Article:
No-Tax Pledge Puts Lawmakers in Untenable Position
Currently in the U.S. Congress, almost 95 percent of all Republicans - and a handful of Democrats - have taken a pledge, some even before being sworn into office.
What distinguishes this pledge is the fact that it is to a lobbying organization known as Americans for Tax Reform (ATR), an organization presided over by Grover Norquist, author of the Taxpayer Protection Pledge (TPPP).
It's no surprise that there is stiff and ongoing resistance to raising revenues. In our own state, Congressman Howard Coble and Sen. Richard Burr have both signed this pledge, which says they will "oppose any and all efforts to increase the marginal income tax rate for individuals and business" and "oppose any net reduction or elimination of deductions and credits, unless matched dollar for dollar by further reducing tax rates."
Inherent in the TPPP is the tacit assumption that there is no such thing as a beneficial piece of fiscal legislation if it involves raising taxes directly or indirectly; and that all such actions are categorically harmful to the public interest.
Granted few people or businesses wish to pay more taxes, but those put in place by the George H.W. Bush and W.J. Clinton administrations may well have contributed to the balanced budget we enjoyed soon thereafter.
The situation today is, of course, much more problematic and acute because of: (1) the size of the national debt; (2) the looming Aug. 2 deadline for extension of the federal debt ceiling; and (3) the House and Senate whips [who whip up party votes], Eric Cantor (R-Va.) and Jon Kyl (R-AZ), having "walked out" of negotiations.
Nevertheless, Sen. Thomas "Tom" Coburn (R-Okla.) - himself a signer of the TPPP - has taken the lead in renouncing his TPPP that calls for him NOT to eliminate a subsidy of 45 cents per gallon paid to ethanol blenders, who are further protected by a tariff upon ethanol imports. Net cost to the taxpayer: $5 billion annually.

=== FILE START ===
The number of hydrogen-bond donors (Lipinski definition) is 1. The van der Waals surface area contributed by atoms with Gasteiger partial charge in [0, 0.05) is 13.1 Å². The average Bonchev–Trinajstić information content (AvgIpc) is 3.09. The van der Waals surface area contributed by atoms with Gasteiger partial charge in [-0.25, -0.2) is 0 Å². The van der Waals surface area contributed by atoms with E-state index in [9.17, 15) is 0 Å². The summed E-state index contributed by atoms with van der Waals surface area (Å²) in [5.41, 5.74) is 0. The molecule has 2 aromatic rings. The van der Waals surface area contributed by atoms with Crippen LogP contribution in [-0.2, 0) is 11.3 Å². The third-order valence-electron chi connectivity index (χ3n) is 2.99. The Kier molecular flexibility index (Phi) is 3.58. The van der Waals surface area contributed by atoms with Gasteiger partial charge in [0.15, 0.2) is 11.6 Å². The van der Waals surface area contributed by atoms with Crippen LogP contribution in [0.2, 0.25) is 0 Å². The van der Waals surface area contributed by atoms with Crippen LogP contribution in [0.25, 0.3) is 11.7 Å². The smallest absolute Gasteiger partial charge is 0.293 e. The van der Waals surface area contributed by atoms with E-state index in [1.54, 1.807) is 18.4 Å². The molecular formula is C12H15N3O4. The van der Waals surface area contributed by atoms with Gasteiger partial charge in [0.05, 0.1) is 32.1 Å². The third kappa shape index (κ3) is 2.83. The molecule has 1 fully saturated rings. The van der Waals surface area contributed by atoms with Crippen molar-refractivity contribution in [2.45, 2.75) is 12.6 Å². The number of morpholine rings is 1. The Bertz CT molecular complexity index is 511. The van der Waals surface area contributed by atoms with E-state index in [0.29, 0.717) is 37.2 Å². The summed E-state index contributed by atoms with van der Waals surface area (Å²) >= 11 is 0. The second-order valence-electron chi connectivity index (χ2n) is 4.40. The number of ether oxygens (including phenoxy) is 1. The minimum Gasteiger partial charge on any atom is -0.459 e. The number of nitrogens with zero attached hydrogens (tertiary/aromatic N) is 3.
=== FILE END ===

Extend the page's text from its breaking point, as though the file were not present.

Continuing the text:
Ordinarily, Republicans would oppose fettering of free markets by price supports, but not now, with the intense opposition to raising revenue. Though the measure did not pass, Coburn and colleagues truly defied GOP leadership, and he especially should be commended for the courage and leadership it took to do so.
Meanwhile, as Coburn was defecting, other TPPP-signers appear to be marching in lockstep formation to the cadence of Norquist, whose most famous quote is, "I don't want to abolish government. I simply want to reduce it to the size where I can drag it into the bathroom and drown it in the bathtub."
Coburn may not be alone in his dilemma as a TPPP-signer; others may feel the same conflict between their TPPP and part of their oaths of office, "I will well and faithfully discharge the duties of the office." How the debt-ceiling votes shape up - or not - will be some indication of who is beholden to Norquist's ATR and who may be more beholden to their oath of office.
Democrats have certainly made their share of errors - e.g., only five voted with Coburn to end the ethanol subsidy. However, I am simply unaware of any comparable pledge made by most Democrats to any lobbying organization. Indeed, what the ATR and the TPPP may actually represent is a form of political patronage disguised as taxpayer protection, with Norquist's ATR being the benefactor-patron and the signers of the TPPP being the commissioned beneficiaries.
The ATR's immediate goal appears to be a de facto effort to restrict Congress' constitutional taxing authority. However, that may merely be a means to the end of wiping out several Cabinet-level departments, rending the social safety net and /or eviscerating entitlement programs.
The TPPP seems extreme - without provisions for any exceptions or an escape clause. In any event, if pledge-signers continue their lockstep march toward blocking any revenue increases, existing tensions may rise as each side attempts to hold the other accountable for the impasse.
Is there a solution to this recurring debacle of "raw politics"? It's going to take courage and negotiations in good faith, a process that the TPPP seems to be complicating. Coburn and his colleagues should be respected for the example they have set, and the humility it may have taken to acknowledge a mistake in signing the TPPP. Others should do likewise.
Edward N. Squire Jr. lives in Seven Lakes.
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